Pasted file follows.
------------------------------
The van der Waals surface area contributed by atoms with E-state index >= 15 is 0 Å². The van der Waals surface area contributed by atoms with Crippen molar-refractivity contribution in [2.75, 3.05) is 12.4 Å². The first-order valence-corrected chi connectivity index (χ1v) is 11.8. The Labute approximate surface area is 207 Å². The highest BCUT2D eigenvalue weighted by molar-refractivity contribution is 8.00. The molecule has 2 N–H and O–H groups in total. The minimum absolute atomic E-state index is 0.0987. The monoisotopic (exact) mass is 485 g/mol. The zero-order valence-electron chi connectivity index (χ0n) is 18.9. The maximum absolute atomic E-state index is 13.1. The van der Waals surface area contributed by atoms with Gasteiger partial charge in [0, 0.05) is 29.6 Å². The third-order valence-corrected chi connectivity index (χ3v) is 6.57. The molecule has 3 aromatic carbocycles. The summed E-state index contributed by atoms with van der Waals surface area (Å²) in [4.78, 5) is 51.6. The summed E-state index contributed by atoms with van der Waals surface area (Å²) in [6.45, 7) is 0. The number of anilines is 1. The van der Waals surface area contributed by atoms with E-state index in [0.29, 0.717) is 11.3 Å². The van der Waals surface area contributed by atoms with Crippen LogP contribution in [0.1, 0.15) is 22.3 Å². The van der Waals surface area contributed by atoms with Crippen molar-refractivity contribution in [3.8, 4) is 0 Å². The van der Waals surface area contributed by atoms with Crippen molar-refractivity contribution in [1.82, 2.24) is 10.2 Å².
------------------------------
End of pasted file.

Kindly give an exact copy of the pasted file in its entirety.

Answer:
The van der Waals surface area contributed by atoms with E-state index >= 15 is 0 Å². The van der Waals surface area contributed by atoms with Crippen molar-refractivity contribution in [2.75, 3.05) is 12.4 Å². The first-order valence-corrected chi connectivity index (χ1v) is 11.8. The Labute approximate surface area is 207 Å². The highest BCUT2D eigenvalue weighted by molar-refractivity contribution is 8.00. The molecule has 2 N–H and O–H groups in total. The minimum absolute atomic E-state index is 0.0987. The monoisotopic (exact) mass is 485 g/mol. The zero-order valence-electron chi connectivity index (χ0n) is 18.9. The maximum absolute atomic E-state index is 13.1. The van der Waals surface area contributed by atoms with Gasteiger partial charge in [0, 0.05) is 29.6 Å². The third-order valence-corrected chi connectivity index (χ3v) is 6.57. The molecule has 3 aromatic carbocycles. The summed E-state index contributed by atoms with van der Waals surface area (Å²) in [4.78, 5) is 51.6. The summed E-state index contributed by atoms with van der Waals surface area (Å²) in [6.45, 7) is 0. The number of anilines is 1. The van der Waals surface area contributed by atoms with E-state index in [0.29, 0.717) is 11.3 Å². The van der Waals surface area contributed by atoms with Crippen LogP contribution in [0.1, 0.15) is 22.3 Å². The van der Waals surface area contributed by atoms with Crippen molar-refractivity contribution in [3.8, 4) is 0 Å². The van der Waals surface area contributed by atoms with Crippen molar-refractivity contribution in [1.82, 2.24) is 10.2 Å².